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Hillside: Middle Rank and Tory

Bradford on Avon, Wiltshire

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Chapel of St Mary Tory, Bradford on Avon

The chapel of St Mary Tory, Bradford on Avon

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The steep hillside on the north side of the town, beneath the Budbury plateau, was developed piecemeal for housing in the 17th century out of the estate belonging to the manor of the Methuen family -the house later called The Priory in Market Street. Until the late 17th century, the only building here was a chapel that had been built at a high point of the hill. It still stands there, restored and called St Mary Tory, taking its name from the old word tor that denotes a prominent hill, like Glastonbury Tor.

The chapel has a house attached to it and has often been referred to as a hermitage and as a hostel for pilgrims. It was referred to as “St Leonard’s hermitage or chapel” in 1578. 

Three new terraces of houses were laid out for the Methuens: Newtown at the bottom, Tory or Top Rank at the top and Middle Rank between them. There are no roads, only footpaths, in front of Tory and Middle Rank, but all three ranks benefit from facing south and have a microclimate that is warmer than the surrounding area and sheltered from winds from the north.

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Tory

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Tory, Bradford on Avon

The first rank of houses from the chapel (33-37) was built by quarrier-mason Henry Jones from 1795 with pedimented doorways on tuscan-style columns

Tory, Bradford on Avon

The second rank (26-32) is slightly curved, with canted bays at both ends and the centre emphasised a little, like a miniature Bath crescent.  It was built by Henry Jones’ brother John and was only completed in about 1812. The nearest three houses belonged to the Bowes-Lyon family in the 1920s, so were the holiday home of the future Queen Elizabeth, wife of King George VI. Both these top terraces are listed as Grade II*.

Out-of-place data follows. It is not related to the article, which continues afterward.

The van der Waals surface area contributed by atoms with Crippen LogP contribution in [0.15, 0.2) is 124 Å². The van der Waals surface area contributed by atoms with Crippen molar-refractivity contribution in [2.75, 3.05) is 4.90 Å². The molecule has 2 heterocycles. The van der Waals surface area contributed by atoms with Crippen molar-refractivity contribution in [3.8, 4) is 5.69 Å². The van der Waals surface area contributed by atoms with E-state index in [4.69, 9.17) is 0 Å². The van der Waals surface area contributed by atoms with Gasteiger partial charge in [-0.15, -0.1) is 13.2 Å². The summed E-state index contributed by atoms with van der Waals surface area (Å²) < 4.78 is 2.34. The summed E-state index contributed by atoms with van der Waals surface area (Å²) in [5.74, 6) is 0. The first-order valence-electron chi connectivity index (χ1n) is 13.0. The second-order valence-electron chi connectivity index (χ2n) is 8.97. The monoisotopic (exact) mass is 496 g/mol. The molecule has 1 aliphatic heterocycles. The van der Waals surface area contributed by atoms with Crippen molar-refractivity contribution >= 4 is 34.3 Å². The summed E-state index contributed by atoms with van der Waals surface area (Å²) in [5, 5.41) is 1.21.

Tory, Bradford on Avon, Wiltshire

Houses further down Tory are of various dates, from about 1700 until the 1850s. One was even added in the 1990s. Several of the houses, especially those at the Conigre Hill end, were threatened by the Urban District Council with demolition and replacement with modern buildings in the late 1950s. However, a national outcry resulted in refurbishment as council-rented homes -houses and flats- instead.

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Middle Rank

Middle Rank

The houses of Middle Rank are are of the very end of the 17th or earliest 18th centuries, many with mullioned windows and gabled fronts, which was rather old-fashioned for that time. Much that can be seen today is largely a rebuilding that dates from the 1960s. The houses were in a very bad condition through neglect and some of them had been derelict and had lost their roofs by the end of the 19th century.

The Grove Meeting House (Zion Chapel)

Probably the oldest building in Middle Rank is the Zion Baptist Chapel at the east end, with its present entrance on Conigre Hill. This started life in 1698 as The Grove Meeting House, a Presbyterian chapel which had become Unitarian by the end of the 18th century. Its congregation declined and it became the Sunday School of the Zion Chapel on the opposite side of Conigre Hill. The Conigre Chapel itself was demolished in the 1950s and the congregation migrated to the Grove Chapel; Conigre Chapel’s place is now a car park.